The legislative session is well underway, and the Voices for Children team has been busy reviewing bills and working to ensure that state lawmakers have what they need to make decisions that best support all Nebraska kids. Over 400 bills were introduced this year, and dozens of carryover bills from last year have already been debated in this short session, including paid sick and safe days and the right to counsel for juveniles. In the coming weeks, Nebraska senators will consider many more bills that would improve the lives of children and families across Nebraska:
Fixing the “cliff effect” in our child care and food assistance programs. The “cliff effect” is when low-income families lose more in public assistance than they gain from increases in wages. LB 329 would ensure that once a family becomes eligible for child care subsidies, they can work toward a living wage without losing assistance. LB 1049 would increase initial eligibility for child care assistance, which is among the lowest in the entire country. LB 255 would allow more low-income families with high household expenses to be eligible for food assistance in the Supplemental Nutrition Assistance Program (SNAP).
Ensuring that our juvenile justice system sets young people up for success. We all benefit when our youth justice system helps put young people on a path to success. LB 230 would limit the use of solitary confinement on youth in our state-run facilities. LB 231 would ensure that every child has meaningful access to their constitutional right to legal counsel, no matter where they live. LB 231 is stalled on General File and just one vote shy of moving forward this session, so contact your senator today! LB 132 ensures that judges can tailor sentences for youth based on their unique needs by removing mandatory minimum penalties for youth charged with certain felonies. LB 1117 tailors criminal sentencing to account for young people’s capacity for change, growth, and rehabilitation even in the most serious of cases.
Protecting youth at the front- and back- ends of our child welfare system. More than half the children in our child welfare system are in “non-court” cases, where families receive assistance, supports, and oversight to maintain safety through voluntary processes. LB 1061 would build and strengthen a statutory framework to account for the way our system has shifted over the years, ensuring children are safe and parents know their rights while allowing our Department to continue working with families to avoid the traumatic harm of removal whenever possible. LB 849 would close a gap in eligibility for our Bridge to Independence program that helps young people aging out of child welfare navigate to adulthood, ensuring youth aging out of tribal proceedings are not lost between their sovereign age of majority and the current age of eligibility for the Bridge program.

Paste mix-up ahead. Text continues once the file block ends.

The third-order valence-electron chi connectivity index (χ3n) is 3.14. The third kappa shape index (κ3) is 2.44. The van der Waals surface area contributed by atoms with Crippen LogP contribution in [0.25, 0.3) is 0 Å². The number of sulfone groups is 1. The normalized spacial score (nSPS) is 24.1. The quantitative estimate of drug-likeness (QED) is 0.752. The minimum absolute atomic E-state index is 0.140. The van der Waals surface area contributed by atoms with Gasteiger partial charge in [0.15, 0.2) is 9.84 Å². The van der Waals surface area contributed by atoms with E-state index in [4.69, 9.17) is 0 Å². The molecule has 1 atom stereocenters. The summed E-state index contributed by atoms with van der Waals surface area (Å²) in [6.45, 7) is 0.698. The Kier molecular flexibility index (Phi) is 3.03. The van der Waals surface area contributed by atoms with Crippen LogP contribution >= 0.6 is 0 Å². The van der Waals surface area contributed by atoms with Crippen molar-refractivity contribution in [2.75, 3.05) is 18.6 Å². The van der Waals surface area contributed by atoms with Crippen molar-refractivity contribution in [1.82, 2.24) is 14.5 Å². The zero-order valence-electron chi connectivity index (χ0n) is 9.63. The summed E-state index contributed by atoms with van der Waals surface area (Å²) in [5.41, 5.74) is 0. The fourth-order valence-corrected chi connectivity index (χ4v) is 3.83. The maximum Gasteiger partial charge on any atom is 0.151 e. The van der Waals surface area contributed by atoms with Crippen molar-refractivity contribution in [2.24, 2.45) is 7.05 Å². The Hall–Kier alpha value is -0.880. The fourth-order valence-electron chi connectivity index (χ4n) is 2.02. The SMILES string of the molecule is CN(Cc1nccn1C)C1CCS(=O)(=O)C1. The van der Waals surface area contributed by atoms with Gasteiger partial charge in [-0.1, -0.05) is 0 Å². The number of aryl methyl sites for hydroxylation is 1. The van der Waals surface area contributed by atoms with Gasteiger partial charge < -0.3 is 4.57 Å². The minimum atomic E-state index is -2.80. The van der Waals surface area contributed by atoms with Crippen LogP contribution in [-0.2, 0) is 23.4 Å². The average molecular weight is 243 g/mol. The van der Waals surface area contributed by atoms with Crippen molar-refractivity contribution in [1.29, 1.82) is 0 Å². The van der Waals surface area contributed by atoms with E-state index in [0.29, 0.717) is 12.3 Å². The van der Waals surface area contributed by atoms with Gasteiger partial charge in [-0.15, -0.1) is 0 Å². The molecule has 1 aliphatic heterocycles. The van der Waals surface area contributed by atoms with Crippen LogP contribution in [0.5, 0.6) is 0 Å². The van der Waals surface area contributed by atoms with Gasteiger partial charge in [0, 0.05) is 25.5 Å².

Laying the groundwork for reform in our youth prisons. The crisis at the Youth Rehabilitation and Treatment Center at Geneva this summer brought much attention to the YRTCs in the Legislature this year. Instead of seeking band-aid solutions, it’s time for Nebraska to take bold action toward the closure of these outdated, unsafe facilities and replace them by investing in a behavioral health network that functions for youth and their families. LB 1140 would create guidelines in statute for the YRTCs, including requirements for the programming and treatment that should be provided to youth. LB 1141 directs the Department of Health and Human Services to create an annual operations plan for the YRTCs with input from stakeholders. LB 1144 provides additional oversight by requiring quarterly reporting of grievances and critical incidents in the YRTCs to the Inspector General of Nebraska Child Welfare. LB 1148 creates procedural protections for youth who are placed at the YRTCs and ensures that the juvenile detention facilities are not used for treatment purposes. LB 1149 strengthens the programming and quality of care for youth committed to the YRTCs by ensuring that treatment is evidence-based. LR 298 creates the YRTC Special Oversight Committee in the Legislature to monitor and respond to the ongoing conditions at YRTC-Geneva.
Supporting healthy schools and students. LB 1039 would provide free breakfast and lunch to all public school students during the school day, regardless of income. LB 1116 improves access to water for students during the school day by ensuring that new buildings have drinking fountains.
We are excited about this year’s opportunities to take steps forward in making Nebraska the best place to be a kid. At the same time, we are working hard to stop policies that would harm the health and well-being of Nebraska children:
Protecting students’ rights and safety. LB 147 would encourage teachers to use physical interventions on students and to remove students from class without due process required by our state constitution. This approach would have the most significant impact on kids with disabilities and kids of color.
Stopping predatory lending in Nebraska. LB 265 would create a new, triple-digit interest rate loan that would trap more Nebraska consumers in a cycle of debt that would allow payday lenders to sidestep the ongoing ballot initiative to cap payday loan rates at 36% APR. LB 379 would allow payday loans to be offered online without additional safeguards for consumers.
The legislative agenda is moving quickly as hearings are scheduled and priorities are announced—be sure to follow us on Facebook and Twitter for updates. We hope you’ll join us in standing up for Nebraska kids!